President Donald Trump gestures from the top of the steps of Air Force 1 at Andrews Air Force Base, Md., Wednesday, Oct. 21, 2020. When people in the United States talk about moving to Canada to escape four more years of Donald Trump, it’s usually either a punchline or a pipe dream. THE CANADIAN PRESS/AP-Susan Walsh

President Donald Trump gestures from the top of the steps of Air Force 1 at Andrews Air Force Base, Md., Wednesday, Oct. 21, 2020. When people in the United States talk about moving to Canada to escape four more years of Donald Trump, it’s usually either a punchline or a pipe dream. THE CANADIAN PRESS/AP-Susan Walsh

Move to Canada? A pipe dream for some Americans is a parachute for Canadian expats

‘If Trump wins again, I’m moving to B.C.’

When people in the United States talk about moving to Canada to escape four more years of Donald Trump, it’s usually either a punchline or a pipe dream.

Ask some of the roughly 800,000 Canadians who live in the U.S., though, and it becomes one of three things: a parachute, a very real possibility or an honest-to-God plan of action.

“If Trump wins again, I’m moving to B.C.,” says Anastasia Synn, a performance artist from Shelburne, Ont., who has been living in Las Vegas for the last 10 years.

Synn is married to Johnathan Szeles, a hard-living magician whose shock-jock mash-ups of comedy, fake gore and sleight-of-hand made him a household name on the Vegas strip a decade ago.

These days, between her husband’s lifestyle and failing health, she lives in a trailer in the driveway, waiting for the right excuse to drag it back to the country of her birth.

To hell with the pre-nup, she insists: she’ll even bring her husband with her.

“I told him, ‘Even if you don’t want to come up with me right away, I’ll do you a favour and stay married to you, even though there’s no benefit to me,’” Synn says.

“But I’m not staying here for this. You could not pay me to stay.”

Synn is not eligible to vote, so she does the next best thing: encouraging everyone she meets to vote Democrat. She’s even convinced the self-destructive Szeles — “The Amazing Johnathan” before he was sidelined by a heart condition — to cast a ballot.

“He’s never voted. The fact that he’s voting is a big, big deal.”

Her activism, however, has come at a steep personal price in the U.S., a country so deeply riven between its political and societal poles that wearing a face mask to limit the spread of COVID-19 has become a partisan issue.

For Synn, 10 years of being south of the border has led her to a single, inescapable conclusion: certain basic human values like empathy and compassion are in short supply where she lives.

“People have actually decided they’re not going to be my friend any more,” she said.

“It’s quite disturbing how many people I’ve lost in the entertainment field as friends. People I used to sit down and have Christmas dinner with every year, you know, they’re gone.”

For others, moving north is more parachute than Plan A. But it’s comforting either way, said Tristan Wallis, who lives with his wife in an affluent suburb of Boston and originally hails from Sherbrooke, Que.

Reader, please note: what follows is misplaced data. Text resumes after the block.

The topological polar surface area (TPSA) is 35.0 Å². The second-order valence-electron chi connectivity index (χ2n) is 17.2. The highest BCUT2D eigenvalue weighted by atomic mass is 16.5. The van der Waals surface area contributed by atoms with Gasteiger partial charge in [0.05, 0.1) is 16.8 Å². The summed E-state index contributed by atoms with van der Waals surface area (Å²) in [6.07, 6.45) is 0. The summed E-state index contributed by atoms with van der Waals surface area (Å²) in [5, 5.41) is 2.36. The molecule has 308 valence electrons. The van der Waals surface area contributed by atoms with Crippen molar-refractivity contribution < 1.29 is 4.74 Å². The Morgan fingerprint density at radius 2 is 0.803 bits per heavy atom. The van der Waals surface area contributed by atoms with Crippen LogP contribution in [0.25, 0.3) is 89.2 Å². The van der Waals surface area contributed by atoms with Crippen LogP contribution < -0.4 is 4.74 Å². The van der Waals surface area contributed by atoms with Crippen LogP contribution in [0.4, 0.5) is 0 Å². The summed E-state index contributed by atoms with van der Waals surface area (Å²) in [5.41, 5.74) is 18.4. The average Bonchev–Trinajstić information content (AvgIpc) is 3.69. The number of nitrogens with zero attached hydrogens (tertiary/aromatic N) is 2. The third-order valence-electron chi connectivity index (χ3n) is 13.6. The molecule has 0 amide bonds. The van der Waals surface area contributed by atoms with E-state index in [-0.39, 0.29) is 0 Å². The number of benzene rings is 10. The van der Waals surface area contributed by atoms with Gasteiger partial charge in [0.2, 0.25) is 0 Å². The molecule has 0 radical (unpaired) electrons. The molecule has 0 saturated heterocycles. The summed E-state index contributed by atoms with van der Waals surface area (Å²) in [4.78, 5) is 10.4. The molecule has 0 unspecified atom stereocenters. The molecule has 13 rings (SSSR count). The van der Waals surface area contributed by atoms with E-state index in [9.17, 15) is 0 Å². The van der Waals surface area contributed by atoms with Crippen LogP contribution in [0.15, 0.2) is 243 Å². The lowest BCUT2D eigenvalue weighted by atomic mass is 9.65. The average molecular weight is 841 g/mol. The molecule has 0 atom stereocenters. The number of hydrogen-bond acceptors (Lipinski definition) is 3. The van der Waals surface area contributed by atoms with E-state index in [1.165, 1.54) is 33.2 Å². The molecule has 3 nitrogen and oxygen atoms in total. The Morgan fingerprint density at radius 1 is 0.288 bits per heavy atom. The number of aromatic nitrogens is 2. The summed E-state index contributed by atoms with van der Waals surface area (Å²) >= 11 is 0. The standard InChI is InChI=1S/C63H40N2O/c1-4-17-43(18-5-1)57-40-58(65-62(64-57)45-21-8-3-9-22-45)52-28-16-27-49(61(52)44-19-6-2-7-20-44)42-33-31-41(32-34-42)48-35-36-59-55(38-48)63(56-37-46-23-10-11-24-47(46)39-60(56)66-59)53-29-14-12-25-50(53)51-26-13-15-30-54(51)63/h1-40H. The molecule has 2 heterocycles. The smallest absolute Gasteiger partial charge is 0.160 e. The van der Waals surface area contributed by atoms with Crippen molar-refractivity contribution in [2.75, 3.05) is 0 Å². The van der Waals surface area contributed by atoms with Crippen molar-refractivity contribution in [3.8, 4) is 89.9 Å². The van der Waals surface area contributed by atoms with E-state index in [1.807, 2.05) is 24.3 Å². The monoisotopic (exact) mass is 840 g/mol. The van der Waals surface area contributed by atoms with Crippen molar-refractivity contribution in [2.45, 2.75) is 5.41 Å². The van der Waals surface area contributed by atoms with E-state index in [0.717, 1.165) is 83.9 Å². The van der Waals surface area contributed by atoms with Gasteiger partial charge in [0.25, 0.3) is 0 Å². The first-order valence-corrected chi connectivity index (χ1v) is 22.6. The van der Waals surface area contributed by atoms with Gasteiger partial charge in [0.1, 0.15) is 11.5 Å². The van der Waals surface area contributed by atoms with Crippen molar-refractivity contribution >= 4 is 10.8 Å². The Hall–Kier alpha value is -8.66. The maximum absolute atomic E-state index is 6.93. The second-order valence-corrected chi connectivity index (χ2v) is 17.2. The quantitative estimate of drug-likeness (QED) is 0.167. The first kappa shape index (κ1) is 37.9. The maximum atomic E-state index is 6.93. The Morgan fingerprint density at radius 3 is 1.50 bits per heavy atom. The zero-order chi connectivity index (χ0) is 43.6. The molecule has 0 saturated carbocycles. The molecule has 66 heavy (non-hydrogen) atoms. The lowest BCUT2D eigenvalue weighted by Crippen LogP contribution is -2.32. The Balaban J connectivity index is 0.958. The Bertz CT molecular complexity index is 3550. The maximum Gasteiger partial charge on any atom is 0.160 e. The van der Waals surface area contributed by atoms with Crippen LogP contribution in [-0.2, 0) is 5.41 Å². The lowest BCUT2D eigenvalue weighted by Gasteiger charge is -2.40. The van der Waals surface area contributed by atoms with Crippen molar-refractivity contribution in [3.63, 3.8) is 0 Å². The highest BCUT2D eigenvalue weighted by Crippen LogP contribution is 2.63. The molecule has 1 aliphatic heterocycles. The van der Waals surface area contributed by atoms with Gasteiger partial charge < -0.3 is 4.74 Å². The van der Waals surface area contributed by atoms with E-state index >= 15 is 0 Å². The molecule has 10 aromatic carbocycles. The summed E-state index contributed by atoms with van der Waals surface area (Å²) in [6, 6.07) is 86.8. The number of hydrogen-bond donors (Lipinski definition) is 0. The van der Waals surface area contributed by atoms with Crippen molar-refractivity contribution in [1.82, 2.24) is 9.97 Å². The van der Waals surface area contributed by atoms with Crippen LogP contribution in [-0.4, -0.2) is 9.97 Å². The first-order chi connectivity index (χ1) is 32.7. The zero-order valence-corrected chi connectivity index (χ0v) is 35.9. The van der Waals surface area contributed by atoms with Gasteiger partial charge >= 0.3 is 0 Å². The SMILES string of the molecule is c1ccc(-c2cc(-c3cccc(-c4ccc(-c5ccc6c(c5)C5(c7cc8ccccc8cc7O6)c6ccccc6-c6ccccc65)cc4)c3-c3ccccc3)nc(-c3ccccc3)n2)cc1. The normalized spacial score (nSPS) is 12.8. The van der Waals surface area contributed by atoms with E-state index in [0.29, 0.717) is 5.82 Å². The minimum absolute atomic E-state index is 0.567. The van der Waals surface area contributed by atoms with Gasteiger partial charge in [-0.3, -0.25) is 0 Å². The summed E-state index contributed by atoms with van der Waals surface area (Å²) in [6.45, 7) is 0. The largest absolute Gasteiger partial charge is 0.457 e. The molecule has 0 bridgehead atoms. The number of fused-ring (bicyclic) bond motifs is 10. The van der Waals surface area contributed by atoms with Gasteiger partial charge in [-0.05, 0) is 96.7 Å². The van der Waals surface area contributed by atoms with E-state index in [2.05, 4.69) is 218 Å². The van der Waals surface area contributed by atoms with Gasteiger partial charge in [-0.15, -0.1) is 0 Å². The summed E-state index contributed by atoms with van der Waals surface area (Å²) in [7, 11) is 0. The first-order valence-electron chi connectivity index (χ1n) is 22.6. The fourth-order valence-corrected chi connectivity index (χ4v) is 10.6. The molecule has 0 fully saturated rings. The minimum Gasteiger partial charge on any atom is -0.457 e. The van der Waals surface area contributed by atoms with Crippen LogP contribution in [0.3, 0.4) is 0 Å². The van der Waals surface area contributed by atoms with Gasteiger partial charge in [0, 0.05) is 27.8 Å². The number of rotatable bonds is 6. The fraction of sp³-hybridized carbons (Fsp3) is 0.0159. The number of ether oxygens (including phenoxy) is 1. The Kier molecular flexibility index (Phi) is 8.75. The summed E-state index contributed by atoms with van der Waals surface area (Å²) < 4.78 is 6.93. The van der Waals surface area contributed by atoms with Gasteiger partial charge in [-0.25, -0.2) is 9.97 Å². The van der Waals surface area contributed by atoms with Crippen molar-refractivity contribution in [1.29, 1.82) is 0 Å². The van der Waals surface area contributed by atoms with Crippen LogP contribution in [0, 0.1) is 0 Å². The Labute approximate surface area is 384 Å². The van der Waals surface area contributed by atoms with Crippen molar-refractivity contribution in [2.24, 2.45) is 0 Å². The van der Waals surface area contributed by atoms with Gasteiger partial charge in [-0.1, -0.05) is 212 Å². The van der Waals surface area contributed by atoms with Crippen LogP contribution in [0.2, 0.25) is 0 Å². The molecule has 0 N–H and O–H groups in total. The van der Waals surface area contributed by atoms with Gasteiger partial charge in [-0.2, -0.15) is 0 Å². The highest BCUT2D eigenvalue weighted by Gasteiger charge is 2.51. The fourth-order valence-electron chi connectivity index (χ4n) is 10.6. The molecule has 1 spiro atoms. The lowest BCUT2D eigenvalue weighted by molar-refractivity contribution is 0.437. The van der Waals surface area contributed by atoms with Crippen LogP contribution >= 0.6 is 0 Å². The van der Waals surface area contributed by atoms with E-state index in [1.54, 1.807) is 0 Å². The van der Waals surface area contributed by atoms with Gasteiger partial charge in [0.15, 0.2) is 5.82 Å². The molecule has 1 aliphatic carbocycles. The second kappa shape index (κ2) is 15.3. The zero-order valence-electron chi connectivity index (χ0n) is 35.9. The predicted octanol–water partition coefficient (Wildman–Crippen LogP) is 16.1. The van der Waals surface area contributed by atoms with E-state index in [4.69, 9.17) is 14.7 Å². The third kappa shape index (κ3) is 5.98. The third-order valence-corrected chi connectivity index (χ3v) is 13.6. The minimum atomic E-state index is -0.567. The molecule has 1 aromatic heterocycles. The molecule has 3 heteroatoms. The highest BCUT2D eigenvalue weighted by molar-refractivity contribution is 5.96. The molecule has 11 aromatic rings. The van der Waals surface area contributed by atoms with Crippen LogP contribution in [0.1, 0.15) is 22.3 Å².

“We periodically — and more so lately — talk about, depending on what happens in November, do we move back to Canada?” said Wallis, 39.

“It gives you the confidence to sort of sit and wait and see what happens, knowing that … if things get really, really, really bad, you don’t have to start freaking out and planning for it.”

Life in the United States these days isn’t all bad, Wallis was quick to add.

“The job prospects down here, frankly, are better in a lot of ways, the salaries are better in a lot of ways, especially in this area,” he said.

“There’s a reason we’re here. And it would have to get bad enough here for us to want to leave and go back to Canada, where maybe we would be giving up some of the benefits of being down here.”

There’s little love lost among Canadians for Trump, polls suggest.

A recent Pew Research survey found only 20 per cent of respondents expressed confidence in the president, the lowest level reported in nearly 20 years of polling north of the border.

And a survey released last week by Leger and the Association for Canadian Studies found 73 per cent of respondents expect a Joe Biden election victory after Nov. 3, compared with 54 per cent of Americans surveyed.

That could be a reflection of the shellshock that still lingers in the U.S. after 2016, when polls were consistently giving the edge to Hillary Clinton right up until election night.

Rachel Sunshine Bernatt, a caregiver from Toronto who lives in the Georgia community of Acworth, north of Atlanta, said she thinks a lot about returning — especially when the spectre of outright racism finds its way past her front door.

And she knows that a Biden presidency won’t make it all magically disappear.

“I’ve had people in my house, I’ve had to kick them out for using the N-word — they thought, since I’m white, it’s OK with me,” Bernatt said.

“I don’t want to try and have a conversation with them at that point. There’s really no fixing stupid, and, you know, that way of thinking, I don’t know if he can fix it.”

Mark LaPointe, who grew up in Windsor but now makes his home in Fort Lauderdale, Fla., said he’s been living in the U.S. too long to consider moving back to Canada now, even if his American friends covet the option.

LaPointe, 40, often ventures out on weekends to watch dozens of Trump supporters who gather on a street corner every Saturday, brandishing placards and Trump flags and encouraging passersby to honk their support.